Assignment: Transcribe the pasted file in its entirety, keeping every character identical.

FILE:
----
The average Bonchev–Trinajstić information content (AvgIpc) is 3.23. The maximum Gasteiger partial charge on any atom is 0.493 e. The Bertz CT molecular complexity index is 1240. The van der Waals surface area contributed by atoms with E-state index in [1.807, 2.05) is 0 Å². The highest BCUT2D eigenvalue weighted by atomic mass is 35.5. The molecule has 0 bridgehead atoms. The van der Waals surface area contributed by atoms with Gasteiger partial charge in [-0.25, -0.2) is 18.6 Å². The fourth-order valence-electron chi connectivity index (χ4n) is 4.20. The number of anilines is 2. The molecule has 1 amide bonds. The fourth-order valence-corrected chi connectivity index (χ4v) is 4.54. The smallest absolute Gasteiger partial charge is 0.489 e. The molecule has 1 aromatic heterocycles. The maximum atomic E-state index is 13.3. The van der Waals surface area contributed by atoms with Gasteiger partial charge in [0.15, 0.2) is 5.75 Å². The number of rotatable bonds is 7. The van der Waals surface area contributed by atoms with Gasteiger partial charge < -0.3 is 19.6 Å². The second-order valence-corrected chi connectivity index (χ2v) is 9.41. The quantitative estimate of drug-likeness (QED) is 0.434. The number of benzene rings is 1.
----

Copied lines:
The average Bonchev–Trinajstić information content (AvgIpc) is 3.23. The maximum Gasteiger partial charge on any atom is 0.493 e. The Bertz CT molecular complexity index is 1240. The van der Waals surface area contributed by atoms with E-state index in [1.807, 2.05) is 0 Å². The highest BCUT2D eigenvalue weighted by atomic mass is 35.5. The molecule has 0 bridgehead atoms. The van der Waals surface area contributed by atoms with Gasteiger partial charge in [-0.25, -0.2) is 18.6 Å². The fourth-order valence-electron chi connectivity index (χ4n) is 4.20. The number of anilines is 2. The molecule has 1 amide bonds. The fourth-order valence-corrected chi connectivity index (χ4v) is 4.54. The smallest absolute Gasteiger partial charge is 0.489 e. The molecule has 1 aromatic heterocycles. The maximum atomic E-state index is 13.3. The van der Waals surface area contributed by atoms with Gasteiger partial charge in [0.15, 0.2) is 5.75 Å². The number of rotatable bonds is 7. The van der Waals surface area contributed by atoms with Gasteiger partial charge < -0.3 is 19.6 Å². The second-order valence-corrected chi connectivity index (χ2v) is 9.41. The quantitative estimate of drug-likeness (QED) is 0.434. The number of benzene rings is 1.